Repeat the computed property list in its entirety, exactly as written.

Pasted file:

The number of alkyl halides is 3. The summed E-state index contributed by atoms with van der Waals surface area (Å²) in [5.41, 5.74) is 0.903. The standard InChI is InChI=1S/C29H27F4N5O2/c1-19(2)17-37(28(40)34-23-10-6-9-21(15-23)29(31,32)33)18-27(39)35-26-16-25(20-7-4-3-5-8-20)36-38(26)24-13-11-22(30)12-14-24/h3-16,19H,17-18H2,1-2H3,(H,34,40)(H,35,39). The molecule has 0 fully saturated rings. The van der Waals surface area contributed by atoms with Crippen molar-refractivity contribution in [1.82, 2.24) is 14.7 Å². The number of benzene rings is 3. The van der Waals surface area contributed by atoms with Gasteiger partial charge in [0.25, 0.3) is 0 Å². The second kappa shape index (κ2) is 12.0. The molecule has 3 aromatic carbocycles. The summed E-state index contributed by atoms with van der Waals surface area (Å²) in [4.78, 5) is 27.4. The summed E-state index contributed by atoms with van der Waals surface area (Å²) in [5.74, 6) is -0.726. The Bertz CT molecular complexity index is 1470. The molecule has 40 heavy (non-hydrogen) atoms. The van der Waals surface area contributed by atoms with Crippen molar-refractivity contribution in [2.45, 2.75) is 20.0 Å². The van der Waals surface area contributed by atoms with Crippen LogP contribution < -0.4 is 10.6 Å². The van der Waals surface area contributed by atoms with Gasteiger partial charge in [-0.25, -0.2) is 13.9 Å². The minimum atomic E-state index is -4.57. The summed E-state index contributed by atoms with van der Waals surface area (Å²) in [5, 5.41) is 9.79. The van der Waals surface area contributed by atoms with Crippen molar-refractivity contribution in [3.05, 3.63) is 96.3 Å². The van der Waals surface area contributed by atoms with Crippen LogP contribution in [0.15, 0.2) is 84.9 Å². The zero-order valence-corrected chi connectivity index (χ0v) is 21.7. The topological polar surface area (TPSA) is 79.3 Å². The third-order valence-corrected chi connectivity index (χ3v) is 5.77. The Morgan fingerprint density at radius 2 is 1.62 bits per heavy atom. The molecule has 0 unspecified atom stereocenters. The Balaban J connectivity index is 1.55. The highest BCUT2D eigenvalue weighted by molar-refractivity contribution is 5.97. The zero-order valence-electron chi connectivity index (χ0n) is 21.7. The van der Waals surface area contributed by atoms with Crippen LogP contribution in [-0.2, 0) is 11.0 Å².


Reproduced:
The number of alkyl halides is 3. The summed E-state index contributed by atoms with van der Waals surface area (Å²) in [5.41, 5.74) is 0.903. The standard InChI is InChI=1S/C29H27F4N5O2/c1-19(2)17-37(28(40)34-23-10-6-9-21(15-23)29(31,32)33)18-27(39)35-26-16-25(20-7-4-3-5-8-20)36-38(26)24-13-11-22(30)12-14-24/h3-16,19H,17-18H2,1-2H3,(H,34,40)(H,35,39). The molecule has 0 fully saturated rings. The van der Waals surface area contributed by atoms with Crippen molar-refractivity contribution in [1.82, 2.24) is 14.7 Å². The number of benzene rings is 3. The van der Waals surface area contributed by atoms with Gasteiger partial charge in [0.25, 0.3) is 0 Å². The second kappa shape index (κ2) is 12.0. The molecule has 3 aromatic carbocycles. The summed E-state index contributed by atoms with van der Waals surface area (Å²) in [4.78, 5) is 27.4. The summed E-state index contributed by atoms with van der Waals surface area (Å²) in [5.74, 6) is -0.726. The Bertz CT molecular complexity index is 1470. The molecule has 40 heavy (non-hydrogen) atoms. The van der Waals surface area contributed by atoms with Crippen molar-refractivity contribution in [2.45, 2.75) is 20.0 Å². The van der Waals surface area contributed by atoms with Crippen LogP contribution < -0.4 is 10.6 Å². The van der Waals surface area contributed by atoms with Gasteiger partial charge in [-0.25, -0.2) is 13.9 Å². The minimum atomic E-state index is -4.57. The summed E-state index contributed by atoms with van der Waals surface area (Å²) in [5, 5.41) is 9.79. The van der Waals surface area contributed by atoms with Crippen molar-refractivity contribution in [3.05, 3.63) is 96.3 Å². The van der Waals surface area contributed by atoms with Crippen LogP contribution in [0.15, 0.2) is 84.9 Å². The zero-order valence-corrected chi connectivity index (χ0v) is 21.7. The topological polar surface area (TPSA) is 79.3 Å². The third-order valence-corrected chi connectivity index (χ3v) is 5.77. The Morgan fingerprint density at radius 2 is 1.62 bits per heavy atom. The molecule has 0 unspecified atom stereocenters. The Balaban J connectivity index is 1.55. The highest BCUT2D eigenvalue weighted by molar-refractivity contribution is 5.97. The zero-order valence-electron chi connectivity index (χ0n) is 21.7. The van der Waals surface area contributed by atoms with Crippen LogP contribution in [-0.2, 0) is 11.0 Å².